Revenue from electronic road tolls in South Africa’s richest province jumped to an eight-month high in May after the government announced stricter measures to ensure payment from motorists.
The state-owned South African National Roads Agency SOC Ltd., known as Sanral, collected about 76 million rand ($6.2 million) from the system in Gauteng province last month, 25 percent more than in April, according to data provided by the agency. Collections had peaked at 120 million rand in June 2014, the data show, before the provincial government announced a review of the system, causing some road users to delay payment, Chief Executive Officer Nazir Alli said in an interview on Wednesday.
The e-tolls were introduced on roads around South Africa’s biggest city, Johannesburg, and the capital, Pretoria, in December 2013 after a delay of more than two years, partly caused by opposition from labor unions and motorist groups. Critics say the tolls of as much as 225 rand per month for light vehicles are unaffordable and should be paid for out of taxes, and many drivers still refuse to settle their bills.
The levies are to help pay for a 20 billion-rand upgrade of 201 kilometers (125 miles) of highways completed before the 2010 soccer World Cup, which was hosted by South Africa.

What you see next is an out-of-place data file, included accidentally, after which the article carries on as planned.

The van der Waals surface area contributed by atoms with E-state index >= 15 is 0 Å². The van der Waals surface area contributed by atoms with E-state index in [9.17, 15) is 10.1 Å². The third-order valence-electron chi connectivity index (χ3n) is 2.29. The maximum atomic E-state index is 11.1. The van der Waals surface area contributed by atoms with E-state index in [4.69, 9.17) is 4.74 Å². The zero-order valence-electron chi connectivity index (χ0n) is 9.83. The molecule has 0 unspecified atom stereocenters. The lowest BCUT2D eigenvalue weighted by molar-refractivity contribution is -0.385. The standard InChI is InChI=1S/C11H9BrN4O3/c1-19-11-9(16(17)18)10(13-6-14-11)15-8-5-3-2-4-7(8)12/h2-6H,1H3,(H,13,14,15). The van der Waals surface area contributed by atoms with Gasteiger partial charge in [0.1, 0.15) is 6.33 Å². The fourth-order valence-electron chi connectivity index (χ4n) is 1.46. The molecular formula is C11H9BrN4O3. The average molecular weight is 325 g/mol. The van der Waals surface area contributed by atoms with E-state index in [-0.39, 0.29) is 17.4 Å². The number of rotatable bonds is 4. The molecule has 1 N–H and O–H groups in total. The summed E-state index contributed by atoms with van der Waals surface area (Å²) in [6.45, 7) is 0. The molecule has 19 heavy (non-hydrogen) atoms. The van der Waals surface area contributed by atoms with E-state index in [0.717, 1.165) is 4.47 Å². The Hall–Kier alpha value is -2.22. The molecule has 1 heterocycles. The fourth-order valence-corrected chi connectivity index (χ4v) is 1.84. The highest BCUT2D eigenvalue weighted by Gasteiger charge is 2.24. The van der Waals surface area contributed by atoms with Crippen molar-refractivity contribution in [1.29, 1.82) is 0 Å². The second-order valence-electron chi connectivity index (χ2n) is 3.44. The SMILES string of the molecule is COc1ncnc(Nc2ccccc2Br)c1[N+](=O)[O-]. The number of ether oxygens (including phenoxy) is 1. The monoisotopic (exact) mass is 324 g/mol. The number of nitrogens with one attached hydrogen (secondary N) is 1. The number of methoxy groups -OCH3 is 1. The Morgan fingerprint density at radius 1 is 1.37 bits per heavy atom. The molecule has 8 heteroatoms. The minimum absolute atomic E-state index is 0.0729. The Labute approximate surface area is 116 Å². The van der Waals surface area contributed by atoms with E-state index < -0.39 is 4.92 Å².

The rise in toll revenues follows a May 20 announcement by Deputy President Cyril Ramaphosa that drivers won’t be able to renew car registrations unless their bills are paid, bringing “political certainty” to the project, Alli said at Bloomberg’s offices in Johannesburg. The government also cut the maximum amount drivers can be liable to pay per month.
Since Ramaphosa’s announcement, “there’s a couple of corporates that came and made lump sum payments,” Sanral’s Chief Financial Officer Inge Mulder said in the same interview. In addition, the government promised Sanral a top-up payment of as much as 700 million rand.
Sanral is seeking to collect 270 million rand per month from the Gauteng tolls, Mulder said. The target could be achieved with a compliance rate of 70 percent, she said. The tolls are operated by Electronic Toll Collection (Pty) Ltd., which is controlled by Kapsch TrafficCom AG, an Austrian maker of road-toll systems.
The agency owes 35.5 billion rand in outstanding bonds and loans, according to data compiled by Bloomberg. The 76 million rand of collections in May is the highest since September, when Sanral collected 88 million rand, Mulder’s data showed.